Bullying has always been a problem in our schools. It is understandable. I’m sure all of us are ashamed of some of the things we said to others during our adolescence. Bullying has unfortunately ratcheted up even more over the past few years. As social networking sites have developed a more prominent role in teenagers’ social lives, bullies have turned to “cyberbullying,” where they harass classmates online. According to statistics compiled in 2010, there is so much bullying in our schools that 160,000 students miss school every day because they fear getting bullied. Even more concerning, suicide rates among children have increased by 50% over the past 30 years, presumably in large part because of this rise in bullying. This problem cannot continue to escalate. Schools should be a safe haven for kids, a place where they can grow, develop, and learn. It should definitely not be a place that kids are afraid of.
CNN, People Magazine, Facebook, and Cartoon Network have teamed up to undertake an anti-bullying campaign called Stop Bullying, Speak Up. Cartoon Network will air anti-bullying content during shows, and Anderson Cooper will host a town hall meeting to help raise awareness of the movement on October 9th. The movement focuses on convincing bystanders who witness bullying to speak out against it and take a pledge to stop it. Facebook launched a page for the campaign on September 9th, and in just 11 days, over 9,000 people have made a pledge to speak up against bullying, take action against it, and spread awareness of the campaign and harm of bullying.
I have faith that this campaign can have substantial success against bullying. It will raise awareness of some of the heartbreaking effects of bullying. Some bullies will realize that what they are doing is wrong, and people who in the past turned a blind eye to bullying will be inspired to stand up against it.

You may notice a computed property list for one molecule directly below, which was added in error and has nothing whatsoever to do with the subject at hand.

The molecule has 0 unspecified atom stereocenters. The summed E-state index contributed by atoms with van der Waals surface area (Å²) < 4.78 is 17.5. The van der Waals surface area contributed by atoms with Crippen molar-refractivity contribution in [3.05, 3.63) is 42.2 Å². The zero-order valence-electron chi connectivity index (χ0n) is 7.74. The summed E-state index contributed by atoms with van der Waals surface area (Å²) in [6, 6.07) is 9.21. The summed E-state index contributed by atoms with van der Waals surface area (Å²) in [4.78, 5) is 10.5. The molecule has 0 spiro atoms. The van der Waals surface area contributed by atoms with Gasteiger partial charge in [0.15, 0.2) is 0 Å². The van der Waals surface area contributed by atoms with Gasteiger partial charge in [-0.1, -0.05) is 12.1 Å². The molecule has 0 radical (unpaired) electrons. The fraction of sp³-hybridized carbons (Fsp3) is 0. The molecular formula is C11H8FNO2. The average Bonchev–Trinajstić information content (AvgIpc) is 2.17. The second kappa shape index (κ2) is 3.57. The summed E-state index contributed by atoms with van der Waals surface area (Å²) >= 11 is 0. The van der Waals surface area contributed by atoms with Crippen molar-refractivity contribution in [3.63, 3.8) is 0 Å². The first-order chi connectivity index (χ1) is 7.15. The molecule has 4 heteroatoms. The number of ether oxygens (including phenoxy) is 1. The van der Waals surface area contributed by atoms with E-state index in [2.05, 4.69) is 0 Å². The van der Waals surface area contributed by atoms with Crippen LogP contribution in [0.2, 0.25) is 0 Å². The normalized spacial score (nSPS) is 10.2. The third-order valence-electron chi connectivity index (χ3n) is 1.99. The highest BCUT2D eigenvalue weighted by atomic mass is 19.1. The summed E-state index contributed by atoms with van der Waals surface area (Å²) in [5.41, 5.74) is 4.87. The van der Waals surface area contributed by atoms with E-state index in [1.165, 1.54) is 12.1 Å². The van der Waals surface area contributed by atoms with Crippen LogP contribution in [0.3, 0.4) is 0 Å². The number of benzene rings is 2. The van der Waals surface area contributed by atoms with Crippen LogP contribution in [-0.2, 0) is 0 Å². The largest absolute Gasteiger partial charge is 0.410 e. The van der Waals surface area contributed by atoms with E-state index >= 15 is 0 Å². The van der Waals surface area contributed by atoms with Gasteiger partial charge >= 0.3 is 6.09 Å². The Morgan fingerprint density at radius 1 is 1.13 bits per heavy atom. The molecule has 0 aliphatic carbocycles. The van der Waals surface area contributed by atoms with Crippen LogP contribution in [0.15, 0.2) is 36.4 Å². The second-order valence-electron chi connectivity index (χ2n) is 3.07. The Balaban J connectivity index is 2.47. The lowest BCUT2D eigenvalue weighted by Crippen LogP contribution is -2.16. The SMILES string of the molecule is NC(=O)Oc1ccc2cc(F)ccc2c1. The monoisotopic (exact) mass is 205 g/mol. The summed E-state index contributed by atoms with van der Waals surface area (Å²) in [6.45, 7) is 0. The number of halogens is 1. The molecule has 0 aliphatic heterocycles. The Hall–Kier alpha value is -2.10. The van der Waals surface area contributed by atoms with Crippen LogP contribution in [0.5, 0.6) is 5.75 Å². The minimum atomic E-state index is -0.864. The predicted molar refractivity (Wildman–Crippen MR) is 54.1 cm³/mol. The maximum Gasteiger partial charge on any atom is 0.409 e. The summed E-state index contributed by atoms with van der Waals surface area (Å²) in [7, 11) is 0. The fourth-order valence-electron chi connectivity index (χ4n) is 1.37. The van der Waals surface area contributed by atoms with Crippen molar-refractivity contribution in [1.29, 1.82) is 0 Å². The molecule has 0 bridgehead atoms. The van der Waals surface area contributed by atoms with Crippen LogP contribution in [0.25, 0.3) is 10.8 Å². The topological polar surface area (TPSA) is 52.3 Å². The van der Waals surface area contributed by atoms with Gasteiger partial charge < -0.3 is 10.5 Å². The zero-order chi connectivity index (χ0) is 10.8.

The reason I have confidence in the movement is that it is drawing upon sources that kids won’t immediately dismiss. Many of the bullies and bystanders love Cartoon Network and look up to what people say on the network. Similarly, Facebook brings further legitimacy to the movement. People will be able to share stories on the page, and celebrities will join the cause and post their thoughts. For example, famous singer Selena Gomez has already posted a video on the page about how she identifies with the cause.
This campaign is not the first of its kind. It Gets Better was another internet-based project that aimed to prevent suicide among LGBT youth. Many celebrities put up videos on the project’s YouTube channel, and some videos had thousands of views. While It Gets Better undoubtedly did a lot of good, I think Stop Bullying, Speak Up can have an even larger impact. This project asks bystanders to stand up against bullies, whereas It Gets Better primarily asked followers to support those who are being bullied. This extra push towards getting people to directly stop bullies may prove to give people the courage needed to stop peers from doing bad things. Furthermore, this new campaign is more inclusive, as it is targeted at all young people. It is important to address the specific bullying that occurs to members of the LGBT community through campaigns and programs such as It Gets Better, but many other people face bullying as well. This campaign may serve to show people that kids of all backgrounds get bullied, and all of these kids deserve our help. This larger strategy may help in addressing the root causes that lead to all forms of bullying and increase the positive environment for all kids.
This campaign demonstrates the incredible power of technology and corporations. Social networking has caused some problems with cyberbullying, as I discussed earlier. However, before the existence of these outlets, such as Facebook and Twitter, it would have been much harder for this campaign to grow so quickly. People can spread a message so much more quickly and easily because of these sites. For example, I was directed towards this movement because of a tweet by Anderson Cooper. If famous people and corporations promote a positive message on their Facebook or Twitter pages, they will likely reach a huge audience. Once a large enough amount of followers of a campaign exist, they can serve as a grassroots base that sustains the growth of the movement.
While it is hard to say how successful this campaign will be, I am glad to see these corporations use their influence in responsible and positive manner. I hope this is a trend that continues, and that bullying is just one of many social issues that they help fight.